A few days later, Cleveland threw a parade for the Indians, even though they lost the World Series. Cleveland fans descended upon Public Square in droves to celebrate one more time with one of the most-loved teams in the city’s history. In the meantime, while the city toasted the Indians for their first American League pennant in 41 years, their beloved Browns had been signed, sealed and delivered to a town called Baltimore in a private plane on a deserted tarmac just a week before.
The crap was about to hit the fan, and hit it quick.
As the Browns prepared for a pivotal home game against the Houston Oilers – who, ironically, would also be moving within the next two years to Nashville – rumors began to circulate that the Browns would be moving to Baltimore in the near future. Browns owner Art Modell (may he burn in eternal Hell) was in full denial mode, but as reports out of Baltimore began to come out, the Sunday game suddenly took a somber, if not an angry, tone from the fans.
Modell got his family out of town in the middle of the night and was conspicuous by his absence in that Sunday game, which turned out to be a 37-10 loss. Fans hung banners all over the old Cleveland Stadium denouncing Modell and booed the Browns not just for the hap-hazard play on the field, but for what was happening off it.
That game occurred Sunday, Nov. 5. On Monday, Nov. 6, TV stations broke in with a live report from a parking lot in Baltimore that featured then-mayor Kurt Schmoke, then-Maryland Governor Parris Glendening and Modell on a makeshift dais announcing that the Cleveland Browns would be known as the “Baltimore Browns” effective the 1996 season.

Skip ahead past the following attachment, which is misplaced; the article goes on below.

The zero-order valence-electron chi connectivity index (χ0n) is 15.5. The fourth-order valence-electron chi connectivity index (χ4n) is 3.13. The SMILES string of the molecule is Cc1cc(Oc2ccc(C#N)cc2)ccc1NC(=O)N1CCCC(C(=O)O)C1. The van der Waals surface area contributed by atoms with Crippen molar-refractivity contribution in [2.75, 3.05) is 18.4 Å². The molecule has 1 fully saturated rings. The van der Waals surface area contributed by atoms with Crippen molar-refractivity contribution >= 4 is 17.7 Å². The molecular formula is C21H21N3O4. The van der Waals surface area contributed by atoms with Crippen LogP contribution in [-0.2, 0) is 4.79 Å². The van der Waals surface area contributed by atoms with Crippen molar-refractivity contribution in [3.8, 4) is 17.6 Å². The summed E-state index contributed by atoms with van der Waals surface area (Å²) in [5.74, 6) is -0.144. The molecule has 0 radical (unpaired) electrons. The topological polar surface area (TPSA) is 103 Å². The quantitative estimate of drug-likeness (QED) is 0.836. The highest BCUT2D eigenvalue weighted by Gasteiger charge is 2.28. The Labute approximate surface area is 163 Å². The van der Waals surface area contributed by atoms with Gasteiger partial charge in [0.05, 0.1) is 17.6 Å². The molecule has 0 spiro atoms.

I’ll never forget watching that news conference at my house. I was a 21-year-old college student and an aspiring sportswriter, and for the first time in my life, my heart was truly broken. I was in denial. I couldn’t believe what I was seeing. I thought it was a ruse just to get the Sin Tax extension passed in Cuyahoga County, which it did by a landslide the next day.
Cleveland Mayor Mike White, with news cameras in tow, showed up the day after Election Day to the Browns’ Berea headquarters with an agreement in hand containing a new stadium lease with plans on remodeling the existing stadium. Of course, Modell was long gone, but White still delivered the manila envelope to a Browns employee anyway. It made for good TV, but it was a hollow gesture – Modell was gone, and soon, so would the Browns.
White and other Cleveland politicians and ex-Browns athletes urged Browns fans to call, fax and – if it was available since it was relatively new at the time – e-mail NFL headquarters to let them know this move could not happen. I’ll admit to calling the NFL at least once or twice and writing a letter, and some of my friends did as well. Cleveland called and faxed so much that the NFL’s switchboard blew up. The NFL was not prepared for the backlash that occurred from Cleveland fans.